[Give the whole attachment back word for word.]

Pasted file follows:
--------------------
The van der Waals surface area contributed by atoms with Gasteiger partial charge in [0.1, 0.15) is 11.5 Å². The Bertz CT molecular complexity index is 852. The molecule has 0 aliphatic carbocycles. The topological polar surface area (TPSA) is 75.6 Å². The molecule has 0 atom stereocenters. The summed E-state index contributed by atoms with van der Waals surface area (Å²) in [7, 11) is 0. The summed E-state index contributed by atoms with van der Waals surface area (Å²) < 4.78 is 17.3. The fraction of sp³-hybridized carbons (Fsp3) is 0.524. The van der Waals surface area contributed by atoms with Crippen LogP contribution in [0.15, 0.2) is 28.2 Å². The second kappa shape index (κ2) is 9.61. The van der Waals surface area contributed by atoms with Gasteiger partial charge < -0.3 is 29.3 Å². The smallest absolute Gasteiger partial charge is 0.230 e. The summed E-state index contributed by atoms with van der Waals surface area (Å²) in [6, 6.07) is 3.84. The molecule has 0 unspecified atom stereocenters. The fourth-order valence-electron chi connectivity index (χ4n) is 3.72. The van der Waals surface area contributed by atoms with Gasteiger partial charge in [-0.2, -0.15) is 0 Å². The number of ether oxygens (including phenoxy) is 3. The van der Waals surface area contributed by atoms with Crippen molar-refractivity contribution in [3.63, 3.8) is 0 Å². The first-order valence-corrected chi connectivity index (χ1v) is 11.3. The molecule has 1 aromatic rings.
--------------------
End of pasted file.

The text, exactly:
The van der Waals surface area contributed by atoms with Gasteiger partial charge in [0.1, 0.15) is 11.5 Å². The Bertz CT molecular complexity index is 852. The molecule has 0 aliphatic carbocycles. The topological polar surface area (TPSA) is 75.6 Å². The molecule has 0 atom stereocenters. The summed E-state index contributed by atoms with van der Waals surface area (Å²) in [7, 11) is 0. The summed E-state index contributed by atoms with van der Waals surface area (Å²) < 4.78 is 17.3. The fraction of sp³-hybridized carbons (Fsp3) is 0.524. The van der Waals surface area contributed by atoms with Crippen LogP contribution in [0.15, 0.2) is 28.2 Å². The second kappa shape index (κ2) is 9.61. The van der Waals surface area contributed by atoms with Gasteiger partial charge < -0.3 is 29.3 Å². The smallest absolute Gasteiger partial charge is 0.230 e. The summed E-state index contributed by atoms with van der Waals surface area (Å²) in [6, 6.07) is 3.84. The molecule has 0 unspecified atom stereocenters. The fourth-order valence-electron chi connectivity index (χ4n) is 3.72. The van der Waals surface area contributed by atoms with Gasteiger partial charge in [-0.2, -0.15) is 0 Å². The number of ether oxygens (including phenoxy) is 3. The van der Waals surface area contributed by atoms with Crippen molar-refractivity contribution in [3.63, 3.8) is 0 Å². The first-order valence-corrected chi connectivity index (χ1v) is 11.3. The molecule has 1 aromatic rings.